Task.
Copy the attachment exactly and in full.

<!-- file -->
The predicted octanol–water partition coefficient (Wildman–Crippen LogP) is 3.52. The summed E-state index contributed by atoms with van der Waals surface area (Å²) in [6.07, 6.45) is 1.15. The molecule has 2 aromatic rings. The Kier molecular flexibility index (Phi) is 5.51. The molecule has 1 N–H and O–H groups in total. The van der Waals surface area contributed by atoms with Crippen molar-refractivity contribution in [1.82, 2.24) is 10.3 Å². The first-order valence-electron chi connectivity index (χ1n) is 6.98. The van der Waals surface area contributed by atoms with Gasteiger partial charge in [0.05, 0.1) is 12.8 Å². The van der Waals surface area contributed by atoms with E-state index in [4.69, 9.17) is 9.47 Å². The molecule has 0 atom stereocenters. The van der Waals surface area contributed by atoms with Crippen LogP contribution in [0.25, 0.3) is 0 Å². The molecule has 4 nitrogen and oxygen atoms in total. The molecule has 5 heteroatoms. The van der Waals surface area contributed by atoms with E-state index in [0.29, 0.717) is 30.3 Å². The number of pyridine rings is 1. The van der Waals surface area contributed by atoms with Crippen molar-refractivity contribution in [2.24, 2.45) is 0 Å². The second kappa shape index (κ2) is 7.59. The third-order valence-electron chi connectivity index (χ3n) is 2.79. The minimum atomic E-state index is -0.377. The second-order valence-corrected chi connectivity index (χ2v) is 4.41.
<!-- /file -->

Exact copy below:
The predicted octanol–water partition coefficient (Wildman–Crippen LogP) is 3.52. The summed E-state index contributed by atoms with van der Waals surface area (Å²) in [6.07, 6.45) is 1.15. The molecule has 2 aromatic rings. The Kier molecular flexibility index (Phi) is 5.51. The molecule has 1 N–H and O–H groups in total. The van der Waals surface area contributed by atoms with Crippen molar-refractivity contribution in [1.82, 2.24) is 10.3 Å². The first-order valence-electron chi connectivity index (χ1n) is 6.98. The van der Waals surface area contributed by atoms with Gasteiger partial charge in [0.05, 0.1) is 12.8 Å². The van der Waals surface area contributed by atoms with E-state index in [4.69, 9.17) is 9.47 Å². The molecule has 0 atom stereocenters. The van der Waals surface area contributed by atoms with Crippen LogP contribution in [0.25, 0.3) is 0 Å². The molecule has 4 nitrogen and oxygen atoms in total. The molecule has 5 heteroatoms. The van der Waals surface area contributed by atoms with E-state index in [0.29, 0.717) is 30.3 Å². The number of pyridine rings is 1. The van der Waals surface area contributed by atoms with Crippen molar-refractivity contribution in [2.24, 2.45) is 0 Å². The second kappa shape index (κ2) is 7.59. The third-order valence-electron chi connectivity index (χ3n) is 2.79. The minimum atomic E-state index is -0.377. The second-order valence-corrected chi connectivity index (χ2v) is 4.41.